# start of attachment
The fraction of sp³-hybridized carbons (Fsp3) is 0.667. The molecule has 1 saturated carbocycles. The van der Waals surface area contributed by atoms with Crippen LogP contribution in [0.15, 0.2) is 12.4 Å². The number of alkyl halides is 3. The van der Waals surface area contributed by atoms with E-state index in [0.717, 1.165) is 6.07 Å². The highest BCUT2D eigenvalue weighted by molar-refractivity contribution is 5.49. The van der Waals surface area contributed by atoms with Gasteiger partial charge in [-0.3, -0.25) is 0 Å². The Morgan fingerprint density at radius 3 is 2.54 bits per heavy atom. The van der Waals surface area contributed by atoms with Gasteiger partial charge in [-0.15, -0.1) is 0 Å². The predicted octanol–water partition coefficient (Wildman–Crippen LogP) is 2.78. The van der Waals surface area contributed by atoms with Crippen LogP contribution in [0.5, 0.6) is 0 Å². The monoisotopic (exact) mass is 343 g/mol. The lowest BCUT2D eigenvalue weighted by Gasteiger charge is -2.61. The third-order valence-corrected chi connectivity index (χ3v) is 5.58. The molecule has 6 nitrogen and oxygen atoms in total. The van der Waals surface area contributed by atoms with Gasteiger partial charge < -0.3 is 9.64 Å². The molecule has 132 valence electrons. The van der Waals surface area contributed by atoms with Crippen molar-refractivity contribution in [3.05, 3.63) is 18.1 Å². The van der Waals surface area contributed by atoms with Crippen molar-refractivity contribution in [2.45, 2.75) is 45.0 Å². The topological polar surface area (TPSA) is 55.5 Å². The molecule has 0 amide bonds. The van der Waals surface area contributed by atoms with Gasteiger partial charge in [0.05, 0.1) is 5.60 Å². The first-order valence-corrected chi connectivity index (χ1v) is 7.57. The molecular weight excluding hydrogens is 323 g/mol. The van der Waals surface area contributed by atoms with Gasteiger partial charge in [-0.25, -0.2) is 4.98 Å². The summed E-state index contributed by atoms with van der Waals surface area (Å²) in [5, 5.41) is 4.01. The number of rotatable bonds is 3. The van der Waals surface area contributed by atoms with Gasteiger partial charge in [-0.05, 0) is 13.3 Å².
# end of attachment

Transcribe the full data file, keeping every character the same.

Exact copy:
The fraction of sp³-hybridized carbons (Fsp3) is 0.667. The molecule has 1 saturated carbocycles. The van der Waals surface area contributed by atoms with Crippen LogP contribution in [0.15, 0.2) is 12.4 Å². The number of alkyl halides is 3. The van der Waals surface area contributed by atoms with E-state index in [0.717, 1.165) is 6.07 Å². The highest BCUT2D eigenvalue weighted by molar-refractivity contribution is 5.49. The van der Waals surface area contributed by atoms with Gasteiger partial charge in [-0.3, -0.25) is 0 Å². The Morgan fingerprint density at radius 3 is 2.54 bits per heavy atom. The van der Waals surface area contributed by atoms with Gasteiger partial charge in [-0.15, -0.1) is 0 Å². The predicted octanol–water partition coefficient (Wildman–Crippen LogP) is 2.78. The van der Waals surface area contributed by atoms with Crippen LogP contribution in [0.5, 0.6) is 0 Å². The monoisotopic (exact) mass is 343 g/mol. The lowest BCUT2D eigenvalue weighted by Gasteiger charge is -2.61. The third-order valence-corrected chi connectivity index (χ3v) is 5.58. The molecule has 6 nitrogen and oxygen atoms in total. The van der Waals surface area contributed by atoms with Gasteiger partial charge < -0.3 is 9.64 Å². The molecule has 132 valence electrons. The van der Waals surface area contributed by atoms with Crippen molar-refractivity contribution in [3.05, 3.63) is 18.1 Å². The van der Waals surface area contributed by atoms with Crippen molar-refractivity contribution in [2.45, 2.75) is 45.0 Å². The topological polar surface area (TPSA) is 55.5 Å². The molecule has 0 amide bonds. The van der Waals surface area contributed by atoms with Gasteiger partial charge in [0.05, 0.1) is 5.60 Å². The first-order valence-corrected chi connectivity index (χ1v) is 7.57. The molecular weight excluding hydrogens is 323 g/mol. The van der Waals surface area contributed by atoms with Gasteiger partial charge in [-0.25, -0.2) is 4.98 Å². The summed E-state index contributed by atoms with van der Waals surface area (Å²) in [5, 5.41) is 4.01. The number of rotatable bonds is 3. The van der Waals surface area contributed by atoms with Gasteiger partial charge in [-0.05, 0) is 13.3 Å².